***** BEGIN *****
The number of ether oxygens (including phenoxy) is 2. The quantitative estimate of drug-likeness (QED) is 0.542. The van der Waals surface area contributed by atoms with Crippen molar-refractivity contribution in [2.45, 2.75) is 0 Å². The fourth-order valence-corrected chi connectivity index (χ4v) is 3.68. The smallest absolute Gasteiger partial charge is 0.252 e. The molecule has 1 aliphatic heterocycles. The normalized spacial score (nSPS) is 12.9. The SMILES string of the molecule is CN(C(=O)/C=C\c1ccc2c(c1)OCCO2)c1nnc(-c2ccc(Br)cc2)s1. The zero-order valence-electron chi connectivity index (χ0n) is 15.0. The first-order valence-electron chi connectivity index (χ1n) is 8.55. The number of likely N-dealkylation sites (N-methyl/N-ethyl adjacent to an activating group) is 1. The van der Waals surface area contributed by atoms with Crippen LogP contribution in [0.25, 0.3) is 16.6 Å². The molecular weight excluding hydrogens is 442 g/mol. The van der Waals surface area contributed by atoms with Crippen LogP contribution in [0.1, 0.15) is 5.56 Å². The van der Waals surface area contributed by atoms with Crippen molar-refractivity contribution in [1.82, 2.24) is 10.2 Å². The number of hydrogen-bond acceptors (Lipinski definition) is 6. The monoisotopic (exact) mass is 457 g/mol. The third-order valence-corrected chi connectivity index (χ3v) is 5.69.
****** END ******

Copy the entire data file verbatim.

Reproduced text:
The number of ether oxygens (including phenoxy) is 2. The quantitative estimate of drug-likeness (QED) is 0.542. The van der Waals surface area contributed by atoms with Crippen molar-refractivity contribution in [2.45, 2.75) is 0 Å². The fourth-order valence-corrected chi connectivity index (χ4v) is 3.68. The smallest absolute Gasteiger partial charge is 0.252 e. The molecule has 1 aliphatic heterocycles. The normalized spacial score (nSPS) is 12.9. The SMILES string of the molecule is CN(C(=O)/C=C\c1ccc2c(c1)OCCO2)c1nnc(-c2ccc(Br)cc2)s1. The zero-order valence-electron chi connectivity index (χ0n) is 15.0. The first-order valence-electron chi connectivity index (χ1n) is 8.55. The number of likely N-dealkylation sites (N-methyl/N-ethyl adjacent to an activating group) is 1. The van der Waals surface area contributed by atoms with Crippen LogP contribution in [0.25, 0.3) is 16.6 Å². The molecular weight excluding hydrogens is 442 g/mol. The van der Waals surface area contributed by atoms with Crippen LogP contribution in [0.1, 0.15) is 5.56 Å². The van der Waals surface area contributed by atoms with Crippen molar-refractivity contribution in [1.82, 2.24) is 10.2 Å². The number of hydrogen-bond acceptors (Lipinski definition) is 6. The monoisotopic (exact) mass is 457 g/mol. The third-order valence-corrected chi connectivity index (χ3v) is 5.69.